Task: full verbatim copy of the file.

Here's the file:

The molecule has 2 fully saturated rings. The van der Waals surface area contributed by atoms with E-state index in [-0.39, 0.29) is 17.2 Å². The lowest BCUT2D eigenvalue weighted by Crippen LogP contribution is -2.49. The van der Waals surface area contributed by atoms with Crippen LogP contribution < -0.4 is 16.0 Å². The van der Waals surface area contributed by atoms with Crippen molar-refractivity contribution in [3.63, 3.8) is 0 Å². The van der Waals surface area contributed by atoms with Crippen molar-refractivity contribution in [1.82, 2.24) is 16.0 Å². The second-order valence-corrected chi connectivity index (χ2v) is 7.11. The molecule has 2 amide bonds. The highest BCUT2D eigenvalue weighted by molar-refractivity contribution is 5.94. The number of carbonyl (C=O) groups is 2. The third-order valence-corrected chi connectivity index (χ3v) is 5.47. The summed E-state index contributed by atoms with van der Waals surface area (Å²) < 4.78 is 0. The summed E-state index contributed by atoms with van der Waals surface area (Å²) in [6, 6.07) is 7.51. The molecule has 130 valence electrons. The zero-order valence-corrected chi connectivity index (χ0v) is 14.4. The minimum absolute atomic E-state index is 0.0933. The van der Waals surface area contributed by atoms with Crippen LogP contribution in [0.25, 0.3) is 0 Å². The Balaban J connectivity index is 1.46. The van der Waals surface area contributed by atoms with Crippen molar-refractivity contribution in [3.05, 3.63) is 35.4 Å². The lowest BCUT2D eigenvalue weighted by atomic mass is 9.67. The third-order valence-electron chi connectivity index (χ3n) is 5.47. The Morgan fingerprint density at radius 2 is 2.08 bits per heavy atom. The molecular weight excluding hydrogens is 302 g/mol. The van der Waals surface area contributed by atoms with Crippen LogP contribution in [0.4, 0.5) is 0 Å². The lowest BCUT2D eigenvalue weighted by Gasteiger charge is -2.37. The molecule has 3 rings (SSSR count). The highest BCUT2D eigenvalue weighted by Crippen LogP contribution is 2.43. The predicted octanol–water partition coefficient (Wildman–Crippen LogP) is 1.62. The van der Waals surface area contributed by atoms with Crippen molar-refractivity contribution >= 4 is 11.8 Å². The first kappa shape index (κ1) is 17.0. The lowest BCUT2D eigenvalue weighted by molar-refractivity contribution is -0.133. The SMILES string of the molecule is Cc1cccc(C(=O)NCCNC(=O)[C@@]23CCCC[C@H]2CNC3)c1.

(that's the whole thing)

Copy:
The molecule has 2 fully saturated rings. The van der Waals surface area contributed by atoms with E-state index in [-0.39, 0.29) is 17.2 Å². The lowest BCUT2D eigenvalue weighted by Crippen LogP contribution is -2.49. The van der Waals surface area contributed by atoms with Crippen LogP contribution < -0.4 is 16.0 Å². The van der Waals surface area contributed by atoms with Crippen molar-refractivity contribution in [3.63, 3.8) is 0 Å². The van der Waals surface area contributed by atoms with Crippen molar-refractivity contribution in [1.82, 2.24) is 16.0 Å². The second-order valence-corrected chi connectivity index (χ2v) is 7.11. The molecule has 2 amide bonds. The highest BCUT2D eigenvalue weighted by molar-refractivity contribution is 5.94. The number of carbonyl (C=O) groups is 2. The third-order valence-corrected chi connectivity index (χ3v) is 5.47. The summed E-state index contributed by atoms with van der Waals surface area (Å²) < 4.78 is 0. The summed E-state index contributed by atoms with van der Waals surface area (Å²) in [6, 6.07) is 7.51. The molecule has 130 valence electrons. The zero-order valence-corrected chi connectivity index (χ0v) is 14.4. The minimum absolute atomic E-state index is 0.0933. The van der Waals surface area contributed by atoms with Crippen LogP contribution in [0.25, 0.3) is 0 Å². The Balaban J connectivity index is 1.46. The van der Waals surface area contributed by atoms with Crippen molar-refractivity contribution in [3.05, 3.63) is 35.4 Å². The lowest BCUT2D eigenvalue weighted by atomic mass is 9.67. The third-order valence-electron chi connectivity index (χ3n) is 5.47. The Morgan fingerprint density at radius 2 is 2.08 bits per heavy atom. The molecular weight excluding hydrogens is 302 g/mol. The van der Waals surface area contributed by atoms with Crippen LogP contribution in [0.4, 0.5) is 0 Å². The lowest BCUT2D eigenvalue weighted by Gasteiger charge is -2.37. The molecule has 3 rings (SSSR count). The highest BCUT2D eigenvalue weighted by Crippen LogP contribution is 2.43. The predicted octanol–water partition coefficient (Wildman–Crippen LogP) is 1.62. The van der Waals surface area contributed by atoms with Crippen molar-refractivity contribution >= 4 is 11.8 Å². The first kappa shape index (κ1) is 17.0. The lowest BCUT2D eigenvalue weighted by molar-refractivity contribution is -0.133. The SMILES string of the molecule is Cc1cccc(C(=O)NCCNC(=O)[C@@]23CCCC[C@H]2CNC3)c1.